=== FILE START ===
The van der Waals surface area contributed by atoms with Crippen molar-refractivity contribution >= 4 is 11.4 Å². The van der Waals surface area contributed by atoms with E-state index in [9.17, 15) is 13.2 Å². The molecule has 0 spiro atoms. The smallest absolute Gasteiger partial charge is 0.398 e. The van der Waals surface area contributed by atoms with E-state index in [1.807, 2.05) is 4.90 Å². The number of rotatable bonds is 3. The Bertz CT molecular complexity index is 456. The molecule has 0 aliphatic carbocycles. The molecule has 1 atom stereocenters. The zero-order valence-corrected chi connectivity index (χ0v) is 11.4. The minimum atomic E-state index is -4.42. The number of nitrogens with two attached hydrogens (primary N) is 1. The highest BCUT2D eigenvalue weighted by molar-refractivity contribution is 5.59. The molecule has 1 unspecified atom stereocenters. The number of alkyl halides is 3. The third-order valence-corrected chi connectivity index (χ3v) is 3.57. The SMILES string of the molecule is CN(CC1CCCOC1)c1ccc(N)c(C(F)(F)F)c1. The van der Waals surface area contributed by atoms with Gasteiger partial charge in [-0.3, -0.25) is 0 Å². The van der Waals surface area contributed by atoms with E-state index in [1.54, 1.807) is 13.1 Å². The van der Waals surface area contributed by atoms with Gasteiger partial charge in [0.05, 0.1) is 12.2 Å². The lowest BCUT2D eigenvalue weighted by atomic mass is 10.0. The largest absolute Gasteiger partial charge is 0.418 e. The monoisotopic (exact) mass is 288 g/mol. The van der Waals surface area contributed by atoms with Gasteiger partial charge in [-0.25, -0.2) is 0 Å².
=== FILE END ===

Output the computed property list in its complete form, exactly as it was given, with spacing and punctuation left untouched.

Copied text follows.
The van der Waals surface area contributed by atoms with Crippen molar-refractivity contribution >= 4 is 11.4 Å². The van der Waals surface area contributed by atoms with E-state index in [9.17, 15) is 13.2 Å². The molecule has 0 spiro atoms. The smallest absolute Gasteiger partial charge is 0.398 e. The van der Waals surface area contributed by atoms with E-state index in [1.807, 2.05) is 4.90 Å². The number of rotatable bonds is 3. The Bertz CT molecular complexity index is 456. The molecule has 0 aliphatic carbocycles. The molecule has 1 atom stereocenters. The zero-order valence-corrected chi connectivity index (χ0v) is 11.4. The minimum atomic E-state index is -4.42. The number of nitrogens with two attached hydrogens (primary N) is 1. The highest BCUT2D eigenvalue weighted by molar-refractivity contribution is 5.59. The molecule has 1 unspecified atom stereocenters. The number of alkyl halides is 3. The third-order valence-corrected chi connectivity index (χ3v) is 3.57. The SMILES string of the molecule is CN(CC1CCCOC1)c1ccc(N)c(C(F)(F)F)c1. The van der Waals surface area contributed by atoms with Gasteiger partial charge in [-0.3, -0.25) is 0 Å². The van der Waals surface area contributed by atoms with E-state index in [1.54, 1.807) is 13.1 Å². The van der Waals surface area contributed by atoms with Gasteiger partial charge in [0.05, 0.1) is 12.2 Å². The lowest BCUT2D eigenvalue weighted by atomic mass is 10.0. The largest absolute Gasteiger partial charge is 0.418 e. The monoisotopic (exact) mass is 288 g/mol. The van der Waals surface area contributed by atoms with Gasteiger partial charge in [-0.25, -0.2) is 0 Å².